Man has played God too many times and maybe THIS time (whether purposefully or not) they have played a role in the devastating losses we now see. But I'm sure many would argue that without MITE medication, honeybees would be in worse shape then they are now... I say, the reasons for CCD might be different, but the head-count and results would be very similar.

Welcome aboard the forum Smiley

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dlmarti
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« Reply #2 on: April 25, 2007, 03:58:45 PM »

Your theory is only valid given an unbounded environment, given that other man made influences are acting on the bees, it is not clear that any would survive without intervention by drugs and clean disease free colonies to bolster the feral ones.

In other words I believe that man has so damaged the bees environment, that without swarming from human kept hives, that all feral colonies would die before they adapted.
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sandhya
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« Reply #3 on: April 27, 2007, 01:45:24 AM »

Good arguments all the way around, except one thing, if we are looking at environmental, then you would have to wipe out allot more than just bee's (at that biological level) we would see other creatures of that size and biology disappearing as well....bumble bees, carpenter bee's etc...all of which we do not artificially keep alive..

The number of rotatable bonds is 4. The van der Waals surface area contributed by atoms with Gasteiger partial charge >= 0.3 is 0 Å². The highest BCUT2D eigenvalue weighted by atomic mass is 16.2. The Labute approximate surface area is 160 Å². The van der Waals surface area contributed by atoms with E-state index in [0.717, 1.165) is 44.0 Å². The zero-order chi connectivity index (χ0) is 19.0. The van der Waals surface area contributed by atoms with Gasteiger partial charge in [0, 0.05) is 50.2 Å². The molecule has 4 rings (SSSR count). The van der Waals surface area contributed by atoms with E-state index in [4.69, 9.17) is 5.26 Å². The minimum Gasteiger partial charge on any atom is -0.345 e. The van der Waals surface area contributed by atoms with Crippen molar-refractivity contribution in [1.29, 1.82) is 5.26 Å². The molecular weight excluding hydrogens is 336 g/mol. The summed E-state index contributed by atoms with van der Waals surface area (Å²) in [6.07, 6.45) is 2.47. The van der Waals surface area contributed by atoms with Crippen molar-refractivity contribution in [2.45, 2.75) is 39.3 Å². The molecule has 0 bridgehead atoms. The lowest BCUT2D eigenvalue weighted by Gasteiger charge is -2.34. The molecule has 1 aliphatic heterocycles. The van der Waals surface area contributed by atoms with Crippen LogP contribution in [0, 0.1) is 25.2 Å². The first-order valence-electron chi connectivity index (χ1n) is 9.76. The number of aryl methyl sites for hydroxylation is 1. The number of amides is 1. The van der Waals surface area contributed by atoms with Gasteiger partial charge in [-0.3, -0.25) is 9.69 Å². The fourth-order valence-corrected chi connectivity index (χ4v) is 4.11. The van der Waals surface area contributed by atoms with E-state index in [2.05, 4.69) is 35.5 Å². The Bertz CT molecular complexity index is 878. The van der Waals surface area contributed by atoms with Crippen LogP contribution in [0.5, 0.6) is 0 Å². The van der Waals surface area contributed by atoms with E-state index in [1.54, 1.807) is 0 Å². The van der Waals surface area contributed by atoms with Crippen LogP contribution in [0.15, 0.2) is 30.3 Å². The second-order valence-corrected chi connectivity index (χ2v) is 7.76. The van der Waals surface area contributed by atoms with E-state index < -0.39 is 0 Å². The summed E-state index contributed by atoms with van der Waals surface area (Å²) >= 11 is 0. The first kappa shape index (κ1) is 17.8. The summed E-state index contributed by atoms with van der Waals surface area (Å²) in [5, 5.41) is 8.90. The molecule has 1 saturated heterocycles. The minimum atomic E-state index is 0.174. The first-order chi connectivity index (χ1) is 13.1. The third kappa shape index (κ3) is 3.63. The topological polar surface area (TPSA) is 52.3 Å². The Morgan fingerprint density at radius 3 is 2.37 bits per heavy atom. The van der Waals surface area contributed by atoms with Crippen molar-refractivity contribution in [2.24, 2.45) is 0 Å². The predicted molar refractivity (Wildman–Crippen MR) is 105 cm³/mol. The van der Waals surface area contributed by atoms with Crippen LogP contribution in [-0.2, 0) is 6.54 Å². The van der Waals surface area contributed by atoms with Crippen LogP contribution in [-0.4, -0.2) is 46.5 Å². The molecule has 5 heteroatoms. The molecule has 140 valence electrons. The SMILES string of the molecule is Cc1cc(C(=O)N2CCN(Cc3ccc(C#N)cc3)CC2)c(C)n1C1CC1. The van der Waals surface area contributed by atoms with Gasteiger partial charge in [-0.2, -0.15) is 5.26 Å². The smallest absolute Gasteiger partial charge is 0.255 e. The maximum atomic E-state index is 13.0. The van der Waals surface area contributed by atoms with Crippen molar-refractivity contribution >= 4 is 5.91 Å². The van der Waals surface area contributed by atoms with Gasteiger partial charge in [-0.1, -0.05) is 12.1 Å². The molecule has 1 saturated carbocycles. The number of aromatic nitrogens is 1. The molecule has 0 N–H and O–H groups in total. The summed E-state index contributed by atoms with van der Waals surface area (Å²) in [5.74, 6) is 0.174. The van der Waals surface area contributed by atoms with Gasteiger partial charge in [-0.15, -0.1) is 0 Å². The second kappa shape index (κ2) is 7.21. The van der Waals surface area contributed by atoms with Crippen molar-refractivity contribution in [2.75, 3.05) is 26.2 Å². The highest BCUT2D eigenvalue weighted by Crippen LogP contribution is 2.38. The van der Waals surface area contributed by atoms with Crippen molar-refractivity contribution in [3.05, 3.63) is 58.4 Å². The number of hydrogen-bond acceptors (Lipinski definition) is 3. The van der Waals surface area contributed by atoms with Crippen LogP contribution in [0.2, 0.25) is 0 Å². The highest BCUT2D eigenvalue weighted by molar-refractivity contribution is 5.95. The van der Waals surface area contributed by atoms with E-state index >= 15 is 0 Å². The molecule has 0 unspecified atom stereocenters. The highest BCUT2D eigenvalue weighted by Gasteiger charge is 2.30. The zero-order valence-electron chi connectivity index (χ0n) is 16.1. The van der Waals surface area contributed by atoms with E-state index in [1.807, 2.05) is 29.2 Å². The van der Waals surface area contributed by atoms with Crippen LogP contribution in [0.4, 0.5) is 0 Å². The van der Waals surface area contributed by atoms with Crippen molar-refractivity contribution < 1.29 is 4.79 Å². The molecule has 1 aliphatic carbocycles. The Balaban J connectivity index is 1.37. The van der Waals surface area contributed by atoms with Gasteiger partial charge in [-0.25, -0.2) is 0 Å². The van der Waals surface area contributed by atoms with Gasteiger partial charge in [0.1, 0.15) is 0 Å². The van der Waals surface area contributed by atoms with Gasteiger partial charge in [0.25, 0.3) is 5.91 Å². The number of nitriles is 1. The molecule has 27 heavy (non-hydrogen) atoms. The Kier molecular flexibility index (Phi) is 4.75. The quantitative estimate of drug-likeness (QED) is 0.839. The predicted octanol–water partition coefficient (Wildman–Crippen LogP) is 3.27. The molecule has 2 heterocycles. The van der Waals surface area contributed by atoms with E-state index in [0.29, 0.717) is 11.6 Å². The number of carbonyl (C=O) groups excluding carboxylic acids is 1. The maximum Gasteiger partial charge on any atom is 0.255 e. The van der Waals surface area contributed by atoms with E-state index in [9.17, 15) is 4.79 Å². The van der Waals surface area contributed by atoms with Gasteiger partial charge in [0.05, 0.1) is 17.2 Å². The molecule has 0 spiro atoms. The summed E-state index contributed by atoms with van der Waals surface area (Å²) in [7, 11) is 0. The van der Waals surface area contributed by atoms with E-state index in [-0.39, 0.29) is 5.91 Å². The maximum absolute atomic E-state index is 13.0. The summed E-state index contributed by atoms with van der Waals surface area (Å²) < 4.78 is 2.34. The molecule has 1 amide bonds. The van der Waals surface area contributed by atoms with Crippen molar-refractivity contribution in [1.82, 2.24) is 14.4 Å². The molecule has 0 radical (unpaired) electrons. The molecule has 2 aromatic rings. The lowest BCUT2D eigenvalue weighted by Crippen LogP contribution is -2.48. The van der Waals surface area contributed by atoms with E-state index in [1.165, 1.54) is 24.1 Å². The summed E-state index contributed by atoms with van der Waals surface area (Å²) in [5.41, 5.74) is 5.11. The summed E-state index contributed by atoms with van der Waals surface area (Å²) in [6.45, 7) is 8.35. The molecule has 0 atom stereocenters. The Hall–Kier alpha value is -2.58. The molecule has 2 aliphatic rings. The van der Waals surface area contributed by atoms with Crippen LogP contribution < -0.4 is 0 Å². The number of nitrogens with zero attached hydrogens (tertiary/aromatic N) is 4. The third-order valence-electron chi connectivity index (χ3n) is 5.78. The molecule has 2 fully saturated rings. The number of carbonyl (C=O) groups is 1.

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jimmyo
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« Reply #4 on: April 27, 2007, 07:37:50 AM »

I agree
we're making our bees weaker by medicating and feeding them.  We have 2 hives that are fine and we've not fed or medicated them at all.  I use a sticky board for mites and that's it. We have 2 of 5 hives at another location that may have ccd. These were fed sping and fall.
 jim
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wayne
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« Reply #5 on: May 01, 2007, 10:02:56 PM »

" When you eliminate all the answers, what ever remains however improbable must be the answer." Sherlock Holmes
  CCD came to national attention only because it impacted the commercial operations. If this was a problem for the small non-migratory beekeepers only it wouldn't draw attention from anyone.
  When your lifestyle, house payments, kids college, everything, depends on your business you take care of it as best you can. To get their income they cannot afford to let nature take its course. They medicate and feed to keep as many alive and producing as possible.
  Kept bees are week and dependant creatures. Feral bees can recover their strength if they live through a cycle or two.
  I don't think we will ever have a real answer to CCD. Just a list of things to do to try and save what's left.